So, what happens when you get a couple old sailors together?
Having been there I can tell you. A) you go through more coffee than a double humped camel drinks before crossing the Sahara. B) there is a lot of chatter. I mean it. Old sailors talk more than old women! Here's how it goes. First there is a listing of the "Boats" they were on (by the way, Submarines are "boats", Navy surface craft ie things that don't dive are "ships")...then a listing of the people they knew.....which leads to "Did you hear about the time.................."
AAHHHH Yes, the SEA STORY!
And, of course, one will always lead to another as no sailor wants to be outdone by another's SEA STORY!
Q: What's the difference between a Fairy Tale and a Sea Story?
A: One begins with "Once upon a time." the other begins with "Now this is no shit."
So, when I read Cookie's Sea Story that I posted yesterday I knew that Subvet would want to tell his own shitty tale. After much arm twisting and many reminders he finally typed it up for me. ;-)
If you haven't read Cookie's tale yet, scroll down to "Holy Shit!" and read it first as it gives a lot of background information that will help us Land Lovers understand what happened.
So, in his own words (mostly) here you have Subvet's Shitty Sea Story....
(I have edited this one slightly, if you want the cruder version go see Blowin San #1)
Well, Cookie started it all by telling a story of when he blew sanitaries all over Joe Negri, a TMCM who could chew rebar and shit it out as tenpenny nails.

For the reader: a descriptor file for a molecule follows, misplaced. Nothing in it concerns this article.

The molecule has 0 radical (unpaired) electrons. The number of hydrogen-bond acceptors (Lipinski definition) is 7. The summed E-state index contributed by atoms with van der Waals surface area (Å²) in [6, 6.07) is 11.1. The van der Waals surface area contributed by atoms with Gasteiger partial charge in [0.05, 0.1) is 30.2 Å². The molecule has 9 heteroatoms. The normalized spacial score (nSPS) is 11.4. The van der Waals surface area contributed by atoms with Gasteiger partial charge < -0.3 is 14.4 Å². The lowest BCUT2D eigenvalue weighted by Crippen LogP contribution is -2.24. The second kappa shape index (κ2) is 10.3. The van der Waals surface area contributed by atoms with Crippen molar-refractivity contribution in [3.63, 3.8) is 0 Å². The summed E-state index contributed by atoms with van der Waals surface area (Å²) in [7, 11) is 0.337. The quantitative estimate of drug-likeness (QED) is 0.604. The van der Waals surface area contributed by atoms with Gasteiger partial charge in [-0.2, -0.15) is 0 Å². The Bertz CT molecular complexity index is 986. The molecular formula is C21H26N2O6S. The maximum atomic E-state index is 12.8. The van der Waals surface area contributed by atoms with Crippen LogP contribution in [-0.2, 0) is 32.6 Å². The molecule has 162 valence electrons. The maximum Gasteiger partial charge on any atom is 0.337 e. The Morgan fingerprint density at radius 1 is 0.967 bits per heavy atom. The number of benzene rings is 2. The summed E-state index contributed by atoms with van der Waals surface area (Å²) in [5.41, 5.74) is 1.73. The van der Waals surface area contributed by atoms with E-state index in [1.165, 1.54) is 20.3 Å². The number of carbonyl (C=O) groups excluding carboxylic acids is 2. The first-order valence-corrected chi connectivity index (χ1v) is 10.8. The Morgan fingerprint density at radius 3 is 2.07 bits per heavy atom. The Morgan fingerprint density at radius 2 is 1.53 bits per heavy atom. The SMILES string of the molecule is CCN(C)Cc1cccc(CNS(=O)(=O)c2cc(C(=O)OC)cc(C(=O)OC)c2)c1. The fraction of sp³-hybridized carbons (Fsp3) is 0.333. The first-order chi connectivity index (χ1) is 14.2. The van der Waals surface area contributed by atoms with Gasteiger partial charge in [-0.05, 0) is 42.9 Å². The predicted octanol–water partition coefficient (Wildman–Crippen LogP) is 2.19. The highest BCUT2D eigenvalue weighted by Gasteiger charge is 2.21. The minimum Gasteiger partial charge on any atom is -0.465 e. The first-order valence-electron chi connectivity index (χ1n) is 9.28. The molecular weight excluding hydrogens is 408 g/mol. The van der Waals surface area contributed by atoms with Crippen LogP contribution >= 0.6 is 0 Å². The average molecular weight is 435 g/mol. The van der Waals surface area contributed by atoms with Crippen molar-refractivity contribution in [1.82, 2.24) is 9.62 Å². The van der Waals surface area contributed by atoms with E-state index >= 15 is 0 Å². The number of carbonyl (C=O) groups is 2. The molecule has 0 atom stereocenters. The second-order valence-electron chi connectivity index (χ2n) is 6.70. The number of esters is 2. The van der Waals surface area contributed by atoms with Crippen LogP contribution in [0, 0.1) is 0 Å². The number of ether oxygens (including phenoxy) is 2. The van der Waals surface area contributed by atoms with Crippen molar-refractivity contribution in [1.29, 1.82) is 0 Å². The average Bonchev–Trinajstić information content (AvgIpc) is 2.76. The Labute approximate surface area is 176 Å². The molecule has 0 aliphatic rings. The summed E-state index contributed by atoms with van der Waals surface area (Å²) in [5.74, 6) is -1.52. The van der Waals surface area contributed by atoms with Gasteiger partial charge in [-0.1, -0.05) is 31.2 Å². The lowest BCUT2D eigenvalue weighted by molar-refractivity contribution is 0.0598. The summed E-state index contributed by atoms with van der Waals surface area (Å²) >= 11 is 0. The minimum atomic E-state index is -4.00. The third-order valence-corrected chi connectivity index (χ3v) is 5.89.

Here's my modest contribution from my time in Uncle Sam's Canoe Club:
Let's face it, the only people more fascinated with their shit than sub sailors are baby boys. And baby boys are a lot less ingenious with spreading it around. I was aboard the USS OMAHA shortly before her commissioning back in 1978. We had left Electric Boat and were tied up at the State Pier in New London outboard the TINOSA. For some ungodly reason our bows both headed north.
As anyone familiar with early 688 class boats knows the sanitary overboard is located in the sonar equipment space, forward port corner of the sphere. (In first flight 688's there was another one in control but that's unimportant for this story.)
At the time the practice was to fit the drydock connection on the sanitary overboard with a yard or so of firehose attached to discharge directly into the river. The sanitary tank was to be pressurized ONLY to about 10-15 psi for this evolution. One midwatch a rather bored IC1 decided to pressurize the tank up to a couple of hundred pounds and let'er rip. Though weighted at the end with a couple of weights the fire hose stood at attention.
The angle was perfect to allow discharge towards TINOSA's weapons shipping hatch, coincidentally left open with the skid in place for the following day's weapons load. The only saving factor were the March winds, otherwise their torpedo room would have gotten a full load, instead they only got most of the load. As it was, dingleberries and paper flew all over the topside area, the sail, the topside watch, you get the picture.
My first indication of trouble as the leading A-ganger was the sight of a well papered State Pier when I arrived the next day. WTF immediately came to mind. Upon coming aboard I heard it all, including the threat (empty as it was illogical) that A-gang would go clean up TINOSA's torpedo room as it was our system that caused the problem. Fortunately the TINOSA moved outboard the submarine tender FULTON that same day to load her fish and we were left by ourselves. No one relished the thought of crossing over her to go on liberty. And that IC1? He went on to enter the Limited Duty Officer (LDO) program. Last time I saw him was in Charleston at the Weapons Station where he was a LCDR and the MPA aboard the tender there. Go figure.